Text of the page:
UNITED STATES DISTRICT COURT FOR THE MIDDLE DISTRICT OF PENNSYLVANIA
April 17, 2006
TELLY ROYSTER, PLAINTIFF,
SECRETARY BEARD, ET AL., DEFENDANTS.
The opinion of the court was delivered by: A. Richard Caputo United States District Judge
Plaintiff, Telly Royster, an inmate at the Fayette State Correctional Institution in LaBelle, Pennsylvania, commenced this pro se action with a civil rights complaint filed pursuant to 42 U.S.C. § 1983. Plaintiff alleges that while he was previously incarcerated at the State Correctional Institution in Camp Hill ("SCI-Camp Hill"), he was assaulted by prison officials, denied medical treatment for the resulting injuries, deprived of various privileges, and Defendants conspired to conceal the foregoing improprieties. Pending before the Court is the Plaintiff's motion for appointment of counsel (Doc. 33). For the reasons that follow, the motion will be denied.
Although litigants have no constitutional or statutory rights to appointment of counsel in a civil case, the Court does have broad discretionary power to appoint counsel under 28 U.S.C. § 1915(e)(1). Montgomery v. Pinchak, 294 F.3d 492, 498 (3d Cir. 2002) (citing Tabron v. Grace, 6 F.3d 147, 153 (3d Cir. 1993)); see also Ray v. Robinson, 640 F.2d 474, 477 (3d Cir. 1981). In Tabron, the Third Circuit Court of Appeals developed a list of criteria to aid the district courts in weighing the appointment of counsel for indigent civil litigants.
As a threshold matter, a district court must assess whether the claimant's case has some arguable merit in fact and law. Tabron, 6 F.3d at 155. If a claimant overcomes this threshold hurdle, the Third Circuit Court of Appeals identified a number of factors that a court should consider when assessing a claimant's request for counsel. These include (1) the Plaintiff's ability to present his own case, (2) the difficulty of the particular legal issues, (3) the degree to which factual investigation will be necessary and the ability of the Plaintiff to pursue investigation, (4) the Plaintiff's capacity to retain counsel on his own behalf, (5) the extent to which a case is likely to turn on credibility determinations, and (6) whether the case will require testimony from expert witnesses. Id. at 155-57. Furthermore, the appointment of counsel for an indigent litigant should be made when circumstances indicate "the likelihood of substantial prejudice to him resulting, for example, from his probable inability without such assistance to present the facts and legal issues to the court in a complex but arguably meritorious case." Smith-Bey v. Petsock, 741 F.2d 22, 26 (3d Cir. 1984).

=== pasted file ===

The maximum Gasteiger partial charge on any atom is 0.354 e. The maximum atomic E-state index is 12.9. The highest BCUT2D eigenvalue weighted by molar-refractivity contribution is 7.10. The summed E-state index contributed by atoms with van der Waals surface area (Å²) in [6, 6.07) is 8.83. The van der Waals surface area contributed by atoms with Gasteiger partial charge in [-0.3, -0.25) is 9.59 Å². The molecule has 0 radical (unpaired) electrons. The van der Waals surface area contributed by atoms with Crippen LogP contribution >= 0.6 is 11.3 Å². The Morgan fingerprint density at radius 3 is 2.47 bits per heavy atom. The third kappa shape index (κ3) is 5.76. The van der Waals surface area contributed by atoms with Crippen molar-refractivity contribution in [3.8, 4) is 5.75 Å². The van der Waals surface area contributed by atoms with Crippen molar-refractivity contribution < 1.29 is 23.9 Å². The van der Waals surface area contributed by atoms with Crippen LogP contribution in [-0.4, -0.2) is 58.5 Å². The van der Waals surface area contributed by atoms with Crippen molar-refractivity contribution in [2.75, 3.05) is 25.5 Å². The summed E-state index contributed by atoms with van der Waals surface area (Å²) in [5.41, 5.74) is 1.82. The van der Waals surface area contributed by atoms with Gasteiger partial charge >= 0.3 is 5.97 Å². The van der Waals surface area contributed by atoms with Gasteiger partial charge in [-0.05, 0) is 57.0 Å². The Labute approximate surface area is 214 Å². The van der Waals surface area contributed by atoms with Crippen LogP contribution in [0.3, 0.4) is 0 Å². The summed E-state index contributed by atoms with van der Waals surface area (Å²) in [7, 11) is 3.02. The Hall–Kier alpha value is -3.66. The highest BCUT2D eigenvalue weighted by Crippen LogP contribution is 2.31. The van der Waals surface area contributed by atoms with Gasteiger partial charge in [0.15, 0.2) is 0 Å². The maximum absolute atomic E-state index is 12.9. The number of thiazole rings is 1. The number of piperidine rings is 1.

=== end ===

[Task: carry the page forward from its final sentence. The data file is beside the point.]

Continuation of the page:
Here, Plaintiff's motion fails to set forth sufficient circumstances to warrant appointment of counsel. Assuming, solely for the purpose of deciding this motion, that Plaintiff's complaint has arguable merit, Plaintiff has not demonstrated that he is incapable of presenting comprehensible arguments. Plaintiff has set forth his complaint in legibly handwritten, understandable paragraphs. The legal issues are relatively uncomplicated, are not likely to require expert testimony or investigation, and the Court cannot say, at least at this point, that Plaintiff will suffer prejudice if he is forced to prosecute this case on his own.
Therefore, Plaintiff's motion for appointment of counsel will be denied. In the event, however, that future proceedings demonstrate the need for counsel, the matter may be reconsidered either by the Court, on its own initiative, or upon a properly filed motion by the Plaintiff. An appropriate Order follows.
AND NOW, THIS 17th DAY OF APRIL, 2006, IT IS HEREBY ORDERED THAT Plaintiff's motion for appointment of counsel (Doc. 33) is DENIED. If future proceedings demonstrate the need for counsel, the matter may be reconsidered either by the court, on its own initiative, or upon a motion properly filed by the Plaintiff.
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